City to French Quarter residents: give us your recycled Christmas trees on Jan. 8 to help restore Louisiana’s coastline

skooksie via Flickr | CC

French Quarter residents on Wednesday are encouraged by city officials to recycle their Christmas trees in an effort to help restore Louisiana’s coastline.

Residents in the French Quarter, who are serviced by Empire Services, must place their trees at the location of their regular garbage collection before 4 a.m. on Jan. 8, said city spokeswoman LaTonya Norton.

Coastal restoration — producing barrier islands, marshes and swamps along the coast — is crucial to reducing incoming storm surge and flooding, according to the Louisiana Coastal Protection and Restoration Authority (CPRA).

The CPRA estimates that, without mitigating action, the Louisiana coastline could use up to 4,120 square miles in the next 50 years.

The trees help slow erosion, trap sediment and provide a buffer to slow down waves while keeping them out of landfills, according to the Coalition to Restore Coastal Louisiana.

Only natural, unflocked trees that are free of all strands and trimming — including ornaments, tinsel, lights, tree stands, etc. — can be recycled, Norton added. Unflocked trees are those without artificial frosting.

Flocked and artificial trees and trees in bags, or trees with trimming that has not been removed, will be collected with garbage and transported to the landfill, Norton said, adding that trees should not be placed on the neutral grounds because it delays the collection process.

Many New Orleans residents are now in the process of disposing their trees following Twelfth Night, which signifies the end of the Christmas holiday and marking the beginning of the Mardi Gras season.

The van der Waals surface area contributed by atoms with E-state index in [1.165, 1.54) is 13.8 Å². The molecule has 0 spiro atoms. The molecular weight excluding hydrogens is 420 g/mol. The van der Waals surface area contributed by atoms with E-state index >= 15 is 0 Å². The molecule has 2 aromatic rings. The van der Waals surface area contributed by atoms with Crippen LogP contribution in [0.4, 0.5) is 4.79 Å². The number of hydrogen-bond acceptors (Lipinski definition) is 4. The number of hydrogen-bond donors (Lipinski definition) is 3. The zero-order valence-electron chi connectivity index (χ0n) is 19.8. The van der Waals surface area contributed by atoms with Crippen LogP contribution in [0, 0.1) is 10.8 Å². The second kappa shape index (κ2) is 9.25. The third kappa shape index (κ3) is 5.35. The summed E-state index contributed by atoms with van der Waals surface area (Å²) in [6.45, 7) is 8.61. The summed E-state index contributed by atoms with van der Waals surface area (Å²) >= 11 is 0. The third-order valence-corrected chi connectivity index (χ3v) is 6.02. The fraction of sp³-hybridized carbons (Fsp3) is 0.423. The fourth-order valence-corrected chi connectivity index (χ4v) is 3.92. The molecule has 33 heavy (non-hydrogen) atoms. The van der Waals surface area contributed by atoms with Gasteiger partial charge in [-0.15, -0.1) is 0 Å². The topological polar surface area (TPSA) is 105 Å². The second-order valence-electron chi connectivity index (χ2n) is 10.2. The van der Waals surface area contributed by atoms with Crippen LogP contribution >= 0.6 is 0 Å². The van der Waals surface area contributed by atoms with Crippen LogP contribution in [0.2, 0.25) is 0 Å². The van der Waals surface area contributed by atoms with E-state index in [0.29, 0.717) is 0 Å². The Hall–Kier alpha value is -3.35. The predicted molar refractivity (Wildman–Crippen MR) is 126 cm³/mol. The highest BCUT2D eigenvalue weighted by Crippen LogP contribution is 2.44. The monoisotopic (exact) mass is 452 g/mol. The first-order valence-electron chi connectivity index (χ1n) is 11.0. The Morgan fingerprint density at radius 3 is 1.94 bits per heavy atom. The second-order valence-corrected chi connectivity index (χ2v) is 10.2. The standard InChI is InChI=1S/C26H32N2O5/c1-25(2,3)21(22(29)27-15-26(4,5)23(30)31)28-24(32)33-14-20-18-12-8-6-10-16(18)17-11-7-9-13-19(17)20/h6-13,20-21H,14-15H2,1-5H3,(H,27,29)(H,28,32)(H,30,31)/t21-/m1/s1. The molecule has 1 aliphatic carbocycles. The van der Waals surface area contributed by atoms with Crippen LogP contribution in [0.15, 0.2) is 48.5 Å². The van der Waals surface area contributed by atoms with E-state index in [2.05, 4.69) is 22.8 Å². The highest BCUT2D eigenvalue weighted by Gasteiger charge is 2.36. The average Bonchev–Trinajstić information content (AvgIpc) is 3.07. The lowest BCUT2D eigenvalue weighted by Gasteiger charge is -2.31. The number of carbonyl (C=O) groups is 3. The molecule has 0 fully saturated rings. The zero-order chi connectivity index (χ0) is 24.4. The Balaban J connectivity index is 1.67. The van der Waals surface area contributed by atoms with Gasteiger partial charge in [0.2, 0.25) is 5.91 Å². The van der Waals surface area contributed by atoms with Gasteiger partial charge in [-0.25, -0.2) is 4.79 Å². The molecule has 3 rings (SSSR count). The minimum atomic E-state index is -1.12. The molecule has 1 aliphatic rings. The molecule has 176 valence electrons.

The effort to restore the coastline with recycled Christmas trees is a collaboration between the city’s Department of Sanitation and its solid waste contractors, the Louisiana National Guard and the city’s Office of Resilience and Sustainability, which funds the project, Norton said.

The agencies will work together to collect, sort and bundle trees, which will be placed in selected coastal zones, Norton said.

In 2019, more than 6,000 Christmas trees were collected in Orleans Parish after the holidays. They were airlifted by the Louisiana National Guard into Bayou Sauvage National Wildlife Refuge as part of a program to create new marsh habitat.

Jeff Goldblum was the grand marshal of Southern Decadence 2019

Actor Jeff Goldblum. Picture by Bryan Crawley via Facebook.

Southern Decadence—New Orleans’s original end of summer Pride celebration occurring on Labor Day this year—was led by none other than actor Jeff Goldblum as the event’s grand marshal on September 1.

Donning a leopard-skinned shirt and zebra pants, Goldblum strolled through the French Quarter greeting fans, along with co-grand marshal, Countess C. Alice (Daryl Dunaway Jr.).

Goldblum is known for his roles in movies such as “Jurassic Park,” “Independence Day,” and “The Fly.” He got his start in 1974 alongside Charles Bronson in the movie “Death Wish.”

New Orleans already has a Pride event that’s celebrated in June of each yea and coincides with similar celebrations across the United States. But Southern Decadence is considered the Big Easy’s largest LGBTQ event. Inspired in part by Tennessee Williams, the jubilee started in 1972 between a group of friends living in Treme who encouraged participants to come dressed as their favorite “Southern decadent.”

Southern Decadence thus became an annual event that attracts tens of thousands of revelers (gay and straight) to the heart of the French Quarter who dress in lavish costumes. The event is often considered the midsummer Mardi Gras and compliments the general drunken tomfoolery that occurs in the Vieux Carré on a daily basis.